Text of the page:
Introduction: Ventricular fibrillation and ventricular flutter (cycle length ≤230 msec) induced at electrophysiologic studies are thought to be nonspecific findings in patients presenting with syncope of unknown origin. However, there are limited data on the prognosis of these patients in long-term follow-up. Methods and Results: We followed 274 consecutive patients with coronary artery disease presenting with syncope or presyncope who underwent electrophysiologic studies from January 1992 to June 1999 and assessed the risk of subsequent arrhythmias stratified by the electrophysiologic result at the time of their presentation with syncope. Ventricular fibrillation was induced in 23 patients (8%); ventricular flutter in 24 (9%), sustained ventricular tachycardia in 41 (15%); and nonsustained ventricular tachycardia 42 (15%). In 37 ± 25 months of follow-up, there have been ventricular arrhythmias in 34 patients, including 3 (13%) of 23 who had induced ventricular fibrillation, and 7 (30%) of 24 with induced ventricular flutter, compared to 13 (32%) of 41 with sustained ventricular tachycardia, 7 (17%) of 42 with nonsustained ventricular tachycardia, and only 4 (3%) of 144 noninducible patients (P < 0.001 for induced ventricular fibrillation and ventricular flutter vs noninducible patients). The inducibility of ventricular fibrillation and ventricular flutter were independent risk factors for arrhythmia occurrence in follow-up. Conclusion: Ventricular fibrillation and ventricular flutter induced at electrophysiologic studies have prognostic significance for arrhythmia occurrence in patients presenting with syncope. These induced arrhythmias may not be as nonspecific as previously thought and treatment should be considered for these patients.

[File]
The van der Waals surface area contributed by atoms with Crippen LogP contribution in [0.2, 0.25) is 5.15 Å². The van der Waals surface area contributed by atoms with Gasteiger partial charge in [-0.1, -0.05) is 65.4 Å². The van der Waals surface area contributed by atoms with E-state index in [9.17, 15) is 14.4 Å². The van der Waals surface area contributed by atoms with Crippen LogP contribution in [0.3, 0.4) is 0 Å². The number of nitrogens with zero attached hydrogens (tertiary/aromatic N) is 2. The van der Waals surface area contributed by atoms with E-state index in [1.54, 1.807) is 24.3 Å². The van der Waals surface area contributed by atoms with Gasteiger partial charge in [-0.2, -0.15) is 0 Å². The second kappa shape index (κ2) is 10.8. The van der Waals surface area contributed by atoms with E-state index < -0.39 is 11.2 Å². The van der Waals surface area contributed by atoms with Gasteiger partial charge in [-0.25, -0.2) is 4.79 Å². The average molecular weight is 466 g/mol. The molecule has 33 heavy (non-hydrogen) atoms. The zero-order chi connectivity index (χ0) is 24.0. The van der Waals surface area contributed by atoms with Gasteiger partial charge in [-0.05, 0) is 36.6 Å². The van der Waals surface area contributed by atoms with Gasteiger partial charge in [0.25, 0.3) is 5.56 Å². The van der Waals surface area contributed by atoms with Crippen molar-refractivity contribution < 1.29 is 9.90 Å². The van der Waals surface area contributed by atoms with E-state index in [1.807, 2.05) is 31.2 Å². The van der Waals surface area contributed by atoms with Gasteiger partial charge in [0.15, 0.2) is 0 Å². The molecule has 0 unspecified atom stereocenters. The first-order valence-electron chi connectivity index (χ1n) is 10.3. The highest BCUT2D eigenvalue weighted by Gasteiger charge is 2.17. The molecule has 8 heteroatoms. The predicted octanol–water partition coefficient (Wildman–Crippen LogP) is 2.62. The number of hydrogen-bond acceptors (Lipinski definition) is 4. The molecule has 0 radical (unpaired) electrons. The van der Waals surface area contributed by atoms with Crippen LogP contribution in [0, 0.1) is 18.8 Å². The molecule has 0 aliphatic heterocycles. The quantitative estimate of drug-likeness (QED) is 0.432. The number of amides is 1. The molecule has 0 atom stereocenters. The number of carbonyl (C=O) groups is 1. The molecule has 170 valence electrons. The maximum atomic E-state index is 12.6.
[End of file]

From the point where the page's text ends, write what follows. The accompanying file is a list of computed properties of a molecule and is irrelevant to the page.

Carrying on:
- Electrophysiologic study
- Sustained monomorphic ventricular tachycardia
- Ventricular fibrillation
- Ventricular flutter
ASJC Scopus subject areas
- Cardiology and Cardiovascular Medicine
- Physiology (medical)